Why Two Genuine Signatures are Never Identical in Practice: Evidence and Scientific Explanation

  • Pàvlos Kipouràs, Christos Kosmidis, Dimitrios E. Skarpalezos, IJISET – International Journal of Innovative Science, Engineering & Technology, Vol. 8 Issue 4, April 2021
  • Pàvlos Kipouràs Senior Researcher at the Department of Forensic Science, Criminal Procedure and Judicial Expertise of the Institute of Law of South Ural State University, Chelyabinsk, 454080, Russia
  • Christos Kosmidis, Dimitrios E. Skarpalezos Alexandras Health Center, Athens, Greece
  • Abstract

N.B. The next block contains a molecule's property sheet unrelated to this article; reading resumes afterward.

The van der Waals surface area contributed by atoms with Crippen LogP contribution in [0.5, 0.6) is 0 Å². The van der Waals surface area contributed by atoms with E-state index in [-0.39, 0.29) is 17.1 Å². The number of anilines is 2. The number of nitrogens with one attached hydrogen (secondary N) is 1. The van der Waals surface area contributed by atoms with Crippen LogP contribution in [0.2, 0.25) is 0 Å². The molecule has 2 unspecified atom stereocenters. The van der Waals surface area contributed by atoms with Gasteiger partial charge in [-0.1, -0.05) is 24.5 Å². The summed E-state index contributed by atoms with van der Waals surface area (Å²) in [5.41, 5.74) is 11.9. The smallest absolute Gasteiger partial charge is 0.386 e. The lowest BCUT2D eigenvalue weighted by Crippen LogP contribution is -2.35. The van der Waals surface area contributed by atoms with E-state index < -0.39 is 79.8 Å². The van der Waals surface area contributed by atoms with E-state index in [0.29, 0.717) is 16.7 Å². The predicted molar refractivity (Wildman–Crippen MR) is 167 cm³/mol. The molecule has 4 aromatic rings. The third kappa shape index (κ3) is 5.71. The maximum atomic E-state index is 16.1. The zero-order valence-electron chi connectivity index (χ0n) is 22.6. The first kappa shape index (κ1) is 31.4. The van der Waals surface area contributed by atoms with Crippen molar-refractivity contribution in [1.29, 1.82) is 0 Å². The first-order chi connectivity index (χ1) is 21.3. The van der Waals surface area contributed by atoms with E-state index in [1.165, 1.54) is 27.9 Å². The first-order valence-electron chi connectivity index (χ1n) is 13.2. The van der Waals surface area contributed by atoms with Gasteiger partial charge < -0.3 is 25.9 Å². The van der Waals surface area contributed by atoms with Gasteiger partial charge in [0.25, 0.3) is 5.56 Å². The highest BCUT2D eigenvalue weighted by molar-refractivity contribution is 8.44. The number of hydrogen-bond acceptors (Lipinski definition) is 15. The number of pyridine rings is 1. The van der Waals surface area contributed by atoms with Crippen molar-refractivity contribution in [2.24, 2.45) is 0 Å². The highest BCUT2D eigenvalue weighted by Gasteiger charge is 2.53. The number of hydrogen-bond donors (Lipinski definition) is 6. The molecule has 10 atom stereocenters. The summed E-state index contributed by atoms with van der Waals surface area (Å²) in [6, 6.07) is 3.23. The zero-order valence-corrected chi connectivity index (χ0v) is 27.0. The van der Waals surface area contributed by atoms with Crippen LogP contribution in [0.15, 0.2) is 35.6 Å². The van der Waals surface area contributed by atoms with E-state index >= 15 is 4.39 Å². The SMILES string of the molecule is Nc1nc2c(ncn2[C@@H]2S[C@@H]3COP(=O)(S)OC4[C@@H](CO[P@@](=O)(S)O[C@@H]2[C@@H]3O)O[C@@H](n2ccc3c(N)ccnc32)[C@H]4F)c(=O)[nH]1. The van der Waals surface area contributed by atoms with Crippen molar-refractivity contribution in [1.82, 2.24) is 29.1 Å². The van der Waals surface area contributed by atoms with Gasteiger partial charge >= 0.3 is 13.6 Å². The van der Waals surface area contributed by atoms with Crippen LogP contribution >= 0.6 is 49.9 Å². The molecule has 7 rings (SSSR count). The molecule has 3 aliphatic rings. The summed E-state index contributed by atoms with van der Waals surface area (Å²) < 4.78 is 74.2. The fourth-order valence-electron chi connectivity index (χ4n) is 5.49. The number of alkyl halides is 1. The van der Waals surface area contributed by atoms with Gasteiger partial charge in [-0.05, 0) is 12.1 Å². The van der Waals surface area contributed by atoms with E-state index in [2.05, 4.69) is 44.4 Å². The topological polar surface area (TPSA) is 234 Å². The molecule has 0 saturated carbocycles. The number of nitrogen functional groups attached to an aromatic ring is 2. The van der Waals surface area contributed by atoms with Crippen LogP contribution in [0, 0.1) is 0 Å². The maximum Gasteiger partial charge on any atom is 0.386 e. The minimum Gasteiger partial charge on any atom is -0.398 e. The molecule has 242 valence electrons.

Empirical evidence that two genuine signatures are never identical in practice has been available for more than 120 years, but a scientific explanation for this phenomenon is lacking. The authors present a detailed explanation based on the latest research in biomedical sciences, identifying four reasons: 1) The “strokes” of each signature last 1/10 of a second, while the visual reaction time in humans requires at least 2 /10 of a second, so the “strokes” cannot be corrected by visual feedback. 2) Each time a signature is written, different motor units of the corresponding muscles are quasi-randomly activated, resulting in slightly different movements and thus a non-identical signature. 3) In writing a signature, muscles of the forearm and the rest of the upper limb are used, which are less controllable from the motor cortex than the intrinsic muscles of the hand. 4) It is implied by electromyogram studies and kinesiology that a unique sequence of muscle movements is required to produce a specific signature or handwriting, so if a person tries to repeat the same movement, the two actions will never be identical. In addition to the above, people usually sign “by heart” without seeing a model of their signature, using their “muscular memory”, thus producing non-identical signatures.

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